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Fear of death lives in each person, regardless of gender, age, race, or other differences. It either sleeps inside people or rests on the surface and sometimes takes shape of paranoia. Therefore, it is not surprising that the dissenting public is punished by the greatest fear: by death. Throughout all history, mankind invented a great number of methods of killing people, such as gas chambers, injections, the jump, etc. Is the death penalty the real justice and does it save society from filth? Does it heal the wounds of relatives and friends of victims? Does it heal society as a whole? Do we observe the decrease of murders and violence? All these questions are to be answered in this paper.

Capital punishment is a controversial subject, and it causes a heated discussion for a long time. Frequently, the opinions on this matter are divided into not even two, but three sides. There are people who support the death penalty, who are totally against it, and those who do not have a certain answer. The arguments of all sides are peculiar, and mostly they are quite convincing. People who crave for capital punishment mostly have conservative views; they are following the concept of “an eye for an eye.” There are also people who know the pain of losing a loved one through violence. It is difficult to say and think about forgiveness if one’s dear person was taken away by another, and the one desire is revenge and hatred. It is difficult to imagine the full range of emotions of parents who lost their child, or of the child left as an orphan. Sometimes human cruelty is absolute and contradicts a person’s own nature and life itself. Some cases boggle the mind and, at the end, the thought about death as capital punishment is creeping in it.

However, is it right to take the life of another human being? Killing showed as being inhumane is controversial from a moral point of view. The scariest thing in capital punishment is killing the innocent. How many wrongly convicted people are sitting in a jail right now and what is the real number of those who were executed innocent? No one knows for sure. Since 1972, seventy eight innocent people have been released from death row, but how many have died? Along with these data, it is clear that the judicial system is not transparent and true justice is largely a myth.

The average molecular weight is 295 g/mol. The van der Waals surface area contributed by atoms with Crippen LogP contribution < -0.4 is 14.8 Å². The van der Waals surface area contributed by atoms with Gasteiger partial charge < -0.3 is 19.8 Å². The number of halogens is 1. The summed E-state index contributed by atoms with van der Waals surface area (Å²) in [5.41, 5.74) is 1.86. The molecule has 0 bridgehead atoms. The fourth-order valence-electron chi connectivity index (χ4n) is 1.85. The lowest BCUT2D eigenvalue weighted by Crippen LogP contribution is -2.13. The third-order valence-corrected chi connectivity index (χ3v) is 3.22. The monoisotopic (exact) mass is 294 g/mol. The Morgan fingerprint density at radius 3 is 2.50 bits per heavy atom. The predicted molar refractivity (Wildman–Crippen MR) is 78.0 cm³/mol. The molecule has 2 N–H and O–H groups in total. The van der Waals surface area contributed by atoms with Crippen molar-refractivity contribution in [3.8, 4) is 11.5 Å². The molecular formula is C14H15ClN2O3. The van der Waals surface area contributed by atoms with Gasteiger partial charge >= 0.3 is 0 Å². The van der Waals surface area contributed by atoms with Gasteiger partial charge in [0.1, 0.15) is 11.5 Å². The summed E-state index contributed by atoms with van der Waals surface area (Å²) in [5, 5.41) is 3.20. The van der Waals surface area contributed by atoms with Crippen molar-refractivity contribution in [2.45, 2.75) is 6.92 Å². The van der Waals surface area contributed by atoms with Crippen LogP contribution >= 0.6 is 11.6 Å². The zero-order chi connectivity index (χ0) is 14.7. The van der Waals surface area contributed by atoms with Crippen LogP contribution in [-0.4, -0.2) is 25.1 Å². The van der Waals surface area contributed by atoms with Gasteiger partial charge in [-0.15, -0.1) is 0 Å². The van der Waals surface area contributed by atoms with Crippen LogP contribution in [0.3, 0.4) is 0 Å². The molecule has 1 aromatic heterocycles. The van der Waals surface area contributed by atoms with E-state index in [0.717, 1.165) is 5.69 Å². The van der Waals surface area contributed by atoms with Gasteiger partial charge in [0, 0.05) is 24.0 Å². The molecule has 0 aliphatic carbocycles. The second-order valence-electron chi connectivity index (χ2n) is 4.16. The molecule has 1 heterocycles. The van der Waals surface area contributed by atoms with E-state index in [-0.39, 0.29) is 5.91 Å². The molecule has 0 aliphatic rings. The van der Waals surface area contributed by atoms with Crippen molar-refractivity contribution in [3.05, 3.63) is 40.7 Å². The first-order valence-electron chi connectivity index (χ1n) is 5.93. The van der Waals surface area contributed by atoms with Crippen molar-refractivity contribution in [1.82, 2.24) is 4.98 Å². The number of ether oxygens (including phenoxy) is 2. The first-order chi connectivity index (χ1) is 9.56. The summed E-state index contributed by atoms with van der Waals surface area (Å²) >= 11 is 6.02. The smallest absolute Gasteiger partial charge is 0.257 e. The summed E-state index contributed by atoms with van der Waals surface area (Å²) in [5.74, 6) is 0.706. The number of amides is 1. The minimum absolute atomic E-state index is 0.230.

For example, one can examine two examples of a murder case. One of them struck Texas where John William King was sentenced to death. He was guilty of the murder of James Byrd Jr. King tied the victim to his pickup truck and dragged until the victim’s head and his right arm were not separated from the body. The murderer was an absolute racist, and he totally believed in his highest mission. It did not take long for the jurors to bring in a verdict and in an hour and a half, King was sentenced to death. In general, it is clear that King is absolute evil and society paid him back in his own coin. Let one compare it with another murder case that happened in Georgia.

The attorney William Lumpkin beat to death the real estate agent Stan White with a sandbag and drowned his body in the Savannah River. He committed the crime because White was going to evict Lumpkin from his home. This murder is as terrible as the previous one, but it did not cause such indignation. Thanking to his connections and money, William Lumpkin was sentenced to life imprisonment. He was a respected lawyer and he descended from the Georgia gentry, opposed to the King, who was a total outcast.

To face the truth, one can see that inequality is still the norm of society, despite the loyalty and open-minded trends of the 21st century. People all understand that in the USA, the life of the Latino or African-American costs less than the one of a white man. Most of people sentenced to death belong to these racial groups. Racism and social inequality remain in the same place, but in a more disguised form. In the prism of two cases, the inequality can be seen quite clearly. One can think logically, if respectable Lumpkin were in the place of King, maybe the jurors would think long and the sentence would have been softer. Let one think whether the all murderers are caught? There are cases when nobody wants to dig in and mostly the convicted are ill, illiterate or marginal.

One can take the whole justice system, all cases of brutal murders and violence and examine them in the same way. So, one can see that the death penalty goes only to those who could not buy off or whose roots are not so noble. This is frightening because justice itself turns into its actual absence. Is society prepared to accept such truth and be responsible for every innocent victim? Are people ready to be in the position of the killer and come before the court invented by ourselves?

Capital punishment supposed to have absolute objectivity and responsibility.  Society does not have justice within itself, and mostly under its mask there is only vengeance and blood lust. Believing in the high mission of revenge, people become the same absolute evil as John William King.

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